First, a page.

But, if you find that you have the dreaded C, then we are here for you, every step of the way. 

Tru

Twinzma
Posts: 223
Joined: Jan 2018

For years and years and years I had a sharp pain in my side that would come and go. Test after unplesent test I finally found the right GI. He found that I had a hyper active Galbladder. Most doctors even dismiss this as a normal condidtion. He sent me to the right surgeon and I have been pain free for several years. I actually had one doctor flat out tell me I needed physciatric care! YOU know your body and when something is wrong. If you don't get an answer or resolve, seek someone else until you do. 

Since this will be your first colonoscopy know that it isn't as bad as the prep. The fluids you are given the day before are not pleasant and then you are in the bathroom for hours as your insides are completley void of all waste. When you wake from the procedure you will pass lots of gas, not painful but embarassing. 

Ugur
Posts: 62
Joined: Mar 2018

Colonoscopy is the only answer to your question. I know it sounds like a very unpleasant procedure, but trust me, having cancer is way harder to handle. The earlier is the better in this situation.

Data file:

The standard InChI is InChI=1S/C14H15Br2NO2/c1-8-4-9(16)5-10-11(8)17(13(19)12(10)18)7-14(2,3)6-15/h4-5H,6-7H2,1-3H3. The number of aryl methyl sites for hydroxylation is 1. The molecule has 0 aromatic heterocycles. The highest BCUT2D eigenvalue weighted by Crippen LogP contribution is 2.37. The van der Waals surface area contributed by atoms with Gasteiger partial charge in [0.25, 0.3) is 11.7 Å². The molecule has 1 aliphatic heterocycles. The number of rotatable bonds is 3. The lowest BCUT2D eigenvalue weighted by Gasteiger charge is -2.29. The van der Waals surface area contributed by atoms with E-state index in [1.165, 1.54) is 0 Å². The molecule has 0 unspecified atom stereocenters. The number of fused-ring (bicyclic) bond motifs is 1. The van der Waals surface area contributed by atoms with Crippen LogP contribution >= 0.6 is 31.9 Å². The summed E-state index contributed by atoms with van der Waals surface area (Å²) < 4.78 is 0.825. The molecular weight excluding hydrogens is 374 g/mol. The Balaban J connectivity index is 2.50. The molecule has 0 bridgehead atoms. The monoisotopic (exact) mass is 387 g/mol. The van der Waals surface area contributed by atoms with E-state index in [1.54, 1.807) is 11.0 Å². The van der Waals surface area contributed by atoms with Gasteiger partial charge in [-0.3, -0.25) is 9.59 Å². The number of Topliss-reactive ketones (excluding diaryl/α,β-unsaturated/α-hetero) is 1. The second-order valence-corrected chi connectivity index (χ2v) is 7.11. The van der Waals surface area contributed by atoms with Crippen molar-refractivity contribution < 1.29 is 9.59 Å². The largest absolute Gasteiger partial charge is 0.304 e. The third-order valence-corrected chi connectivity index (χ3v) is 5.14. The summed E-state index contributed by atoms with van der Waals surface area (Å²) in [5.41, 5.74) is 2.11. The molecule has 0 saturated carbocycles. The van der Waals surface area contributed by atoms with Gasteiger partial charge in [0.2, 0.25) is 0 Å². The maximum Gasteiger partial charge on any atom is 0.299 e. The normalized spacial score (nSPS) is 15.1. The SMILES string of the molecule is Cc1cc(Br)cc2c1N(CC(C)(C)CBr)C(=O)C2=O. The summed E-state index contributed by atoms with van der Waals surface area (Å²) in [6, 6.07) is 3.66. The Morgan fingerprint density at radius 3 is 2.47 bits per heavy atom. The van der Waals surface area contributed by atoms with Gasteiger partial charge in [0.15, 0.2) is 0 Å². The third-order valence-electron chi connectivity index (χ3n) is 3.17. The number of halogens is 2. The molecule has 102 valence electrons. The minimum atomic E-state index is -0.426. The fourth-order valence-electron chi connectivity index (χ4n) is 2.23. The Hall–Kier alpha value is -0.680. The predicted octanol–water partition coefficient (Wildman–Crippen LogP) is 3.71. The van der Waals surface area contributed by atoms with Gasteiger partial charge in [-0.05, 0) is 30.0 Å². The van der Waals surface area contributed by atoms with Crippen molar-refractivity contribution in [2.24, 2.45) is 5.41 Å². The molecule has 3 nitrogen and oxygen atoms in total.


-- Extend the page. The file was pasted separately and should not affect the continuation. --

I am 28 yo male, and I had horrible abdominal pain with an unusual diarrhea. I visited two different doctors about it and nobody predicted such diagnosis before colonoscopy. All my test results were looking like I was a healthy person before the colonoscopy. 

If I were diagnosed just 1 month prior than the reality now, the things could have been much easier in many aspects.

Right now, I am a stage 4 colon cancer fighter and waiting for my first unexpected surgery.

I hope you won't have to hang around here, but if you will, we are here.

Good luck with your diagnosis and even if you have something else, keep us posted

Ugur

beaumontdave's picture
beaumontdave
Posts: 1015
Joined: Aug 2013